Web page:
I was a child of the 80’s. Thus, Saturday mornings found me and my sister crowding in front of our TV, sneaking our hands into the bag of powder sugar donuts and watching cartoons. One we always watched together was Jem and the Holograms. On one particular episode…I can’t remember which one…Jem’s boyfriend, Rio shouts to another man, “Que pasa, Louis!”
My sister and I thought this sounded so funny, as we were not used to hearing people speak Spanish, and for days afterward we would shout right out of the blue, “Que pasa, Louis!”
What could this have to do with homeschool, writing, books or any of the other things on this blog? Well…ahem, probably nothing. Except, when I remembered I hadn’t talked about my writing, lately, I remembered hearing that while watching Jem.
Speaking of watching TV with my sister, I also remember taking turns. If I would watch He Man with her, she would watch one of my favorite’s with me. There was no such thing as more than one TV in the house. We shared it. The best part was if one of us didn’t like the cartoon on at the time, we could still enjoy the confections from the donut bag.
Again, what does this have to do with anything? Answer: I don’t know yet.
When TV got boring, my sister and I would either go outside to play in the yard or pull out all our barbies. And, lemme tell y’all, we had barbies. Lots of them. Nurse Barbie, astronaut Barbie, Barbie of Barbie and the Rockers, lots of Ken dolls who always lost their shorts, and let’s not forget the Jem and the Hologram dolls. We had a barbie waterbed, barbie mansion, barbie cars barbie clothes galore and imaginations that kept us busy for hours. As we grew older, our friends would come over and play barbies with us. I remember staying up all night during a sleep over, because we were still playing barbies.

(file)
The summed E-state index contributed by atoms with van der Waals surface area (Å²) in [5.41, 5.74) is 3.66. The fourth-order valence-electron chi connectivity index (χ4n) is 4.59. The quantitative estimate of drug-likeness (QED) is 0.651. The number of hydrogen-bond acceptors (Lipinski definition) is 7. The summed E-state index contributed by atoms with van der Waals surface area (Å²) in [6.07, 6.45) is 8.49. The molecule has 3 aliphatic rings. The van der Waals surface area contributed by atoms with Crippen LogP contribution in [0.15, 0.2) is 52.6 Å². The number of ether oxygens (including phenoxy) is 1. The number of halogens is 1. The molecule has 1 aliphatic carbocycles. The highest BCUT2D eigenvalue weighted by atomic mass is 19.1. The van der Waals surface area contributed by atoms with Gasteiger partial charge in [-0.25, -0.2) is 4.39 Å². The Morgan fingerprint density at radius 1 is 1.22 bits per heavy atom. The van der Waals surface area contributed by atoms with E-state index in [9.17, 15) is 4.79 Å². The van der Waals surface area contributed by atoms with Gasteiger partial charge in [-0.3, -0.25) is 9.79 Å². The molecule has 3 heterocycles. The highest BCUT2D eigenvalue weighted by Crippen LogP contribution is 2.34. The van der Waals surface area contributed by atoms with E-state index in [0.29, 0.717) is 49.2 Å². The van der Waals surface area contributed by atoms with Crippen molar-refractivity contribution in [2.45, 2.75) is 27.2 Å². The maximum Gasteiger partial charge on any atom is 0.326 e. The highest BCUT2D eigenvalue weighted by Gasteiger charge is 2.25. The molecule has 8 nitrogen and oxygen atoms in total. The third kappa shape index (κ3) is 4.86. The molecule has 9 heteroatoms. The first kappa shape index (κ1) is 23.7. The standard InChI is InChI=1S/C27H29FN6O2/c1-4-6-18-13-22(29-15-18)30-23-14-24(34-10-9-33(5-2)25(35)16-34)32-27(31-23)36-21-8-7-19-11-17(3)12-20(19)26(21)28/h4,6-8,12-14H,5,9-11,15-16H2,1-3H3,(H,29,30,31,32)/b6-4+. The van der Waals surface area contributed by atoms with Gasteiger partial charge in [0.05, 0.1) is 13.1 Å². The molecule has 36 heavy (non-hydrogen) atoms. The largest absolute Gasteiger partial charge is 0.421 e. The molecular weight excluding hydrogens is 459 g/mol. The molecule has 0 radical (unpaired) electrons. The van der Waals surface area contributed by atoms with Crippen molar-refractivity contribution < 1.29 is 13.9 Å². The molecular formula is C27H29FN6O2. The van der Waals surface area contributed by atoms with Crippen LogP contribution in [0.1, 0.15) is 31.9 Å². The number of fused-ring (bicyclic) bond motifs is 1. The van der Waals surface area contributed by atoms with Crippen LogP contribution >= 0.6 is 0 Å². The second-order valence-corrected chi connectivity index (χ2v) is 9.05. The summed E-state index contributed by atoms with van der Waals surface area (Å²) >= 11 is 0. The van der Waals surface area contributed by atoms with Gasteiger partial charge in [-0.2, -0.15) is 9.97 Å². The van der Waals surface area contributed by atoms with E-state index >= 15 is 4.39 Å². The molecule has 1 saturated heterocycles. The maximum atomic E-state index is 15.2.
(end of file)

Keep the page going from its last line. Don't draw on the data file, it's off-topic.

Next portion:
Today, when my youngest asks me to play pretend with her Shopkins or My Little Pony, she always wants me to start the game. She doesn’t like to play with her sister, because she says I have a better imagination. I can’t help but think that it all stems from those days of playing pretend with my own sister. Comes in handy when I need ideas for my stories, too.
Finally, I got to the topic of this blog. Or, have I?
One of the things my children and I love to do is Mad Libs. It teaches those essential language arts skills, builds vocabulary, stretches imaginations and provides afternoons filled with laughter. The other day, we put the books away and did Mad Libs almost all afternoon. One of them stuck with me, as it was just that funny.
“Part of the body, Mom,” my daughter said.
“Lip,” I replied.
“Okay, Sis, now a noun.”
“Cat,” my other daughter said.
When it was all said and done, the sentence read like this: “The prince took her by the lip and said, ‘May I have this cat?’”
Another Mad Lib, which was a shortened version of The Night Before Christmas, had St. Faith instead of St. Nick, ‘up the chimney he fell’, and…my favorite…1,229 tiny unicorns, instead of 8 tiny reindeer.
I suppose my point to all this, is a love of words and an active imagination are necessary when writing fiction. They also help get me through some tough days as a stay-at-home mom who homeschools her children.
So, as February comes to a close, get your barbies out. Then, grab a bag of Donuts and a video of Jem and the Holograms, and let your imagination run wild. After that, find someone to do Mad Libs with, because it’s no fun doing them alone. Smile often, but laugh even more, and be sure to check out my friend’s new book, “A Brother’s Love” now available on Amazon.
When Cody finds out his brother, Joey is going to be sent away to a camp for blind kids, he does everything in his power to stop it. Then, he realizes his brother is going to be okay without him, and that it’s okay to learn new things.
This book is funny and teaches a lesson at the same time. There is nothing quite like a brother’s love, and Anita’s book is one you won’t want to miss.